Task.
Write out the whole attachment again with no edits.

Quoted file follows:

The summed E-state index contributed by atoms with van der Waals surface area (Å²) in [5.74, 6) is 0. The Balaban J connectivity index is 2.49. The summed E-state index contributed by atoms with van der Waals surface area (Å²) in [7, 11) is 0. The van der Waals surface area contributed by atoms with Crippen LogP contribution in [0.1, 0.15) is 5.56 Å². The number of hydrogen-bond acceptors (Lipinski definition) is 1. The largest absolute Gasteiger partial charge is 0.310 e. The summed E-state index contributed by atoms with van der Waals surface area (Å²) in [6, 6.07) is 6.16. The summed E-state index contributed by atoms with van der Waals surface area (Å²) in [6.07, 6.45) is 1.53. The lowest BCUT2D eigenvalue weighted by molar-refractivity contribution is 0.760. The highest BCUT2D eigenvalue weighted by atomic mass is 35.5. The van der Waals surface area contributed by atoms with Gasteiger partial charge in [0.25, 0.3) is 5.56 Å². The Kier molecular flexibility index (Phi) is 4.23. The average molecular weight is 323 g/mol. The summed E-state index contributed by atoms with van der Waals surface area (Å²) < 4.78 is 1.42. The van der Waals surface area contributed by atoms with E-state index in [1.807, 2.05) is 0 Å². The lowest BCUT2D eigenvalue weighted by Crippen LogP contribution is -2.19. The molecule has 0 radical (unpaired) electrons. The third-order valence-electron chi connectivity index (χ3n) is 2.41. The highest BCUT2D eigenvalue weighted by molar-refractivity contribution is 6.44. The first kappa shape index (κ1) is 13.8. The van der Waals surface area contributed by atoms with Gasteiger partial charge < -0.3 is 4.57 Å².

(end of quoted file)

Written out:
The summed E-state index contributed by atoms with van der Waals surface area (Å²) in [5.74, 6) is 0. The Balaban J connectivity index is 2.49. The summed E-state index contributed by atoms with van der Waals surface area (Å²) in [7, 11) is 0. The van der Waals surface area contributed by atoms with Crippen LogP contribution in [0.1, 0.15) is 5.56 Å². The number of hydrogen-bond acceptors (Lipinski definition) is 1. The largest absolute Gasteiger partial charge is 0.310 e. The summed E-state index contributed by atoms with van der Waals surface area (Å²) in [6, 6.07) is 6.16. The summed E-state index contributed by atoms with van der Waals surface area (Å²) in [6.07, 6.45) is 1.53. The lowest BCUT2D eigenvalue weighted by molar-refractivity contribution is 0.760. The highest BCUT2D eigenvalue weighted by atomic mass is 35.5. The van der Waals surface area contributed by atoms with Gasteiger partial charge in [0.25, 0.3) is 5.56 Å². The Kier molecular flexibility index (Phi) is 4.23. The average molecular weight is 323 g/mol. The summed E-state index contributed by atoms with van der Waals surface area (Å²) < 4.78 is 1.42. The van der Waals surface area contributed by atoms with E-state index in [1.807, 2.05) is 0 Å². The lowest BCUT2D eigenvalue weighted by Crippen LogP contribution is -2.19. The molecule has 0 radical (unpaired) electrons. The third-order valence-electron chi connectivity index (χ3n) is 2.41. The highest BCUT2D eigenvalue weighted by molar-refractivity contribution is 6.44. The first kappa shape index (κ1) is 13.8. The van der Waals surface area contributed by atoms with Gasteiger partial charge < -0.3 is 4.57 Å².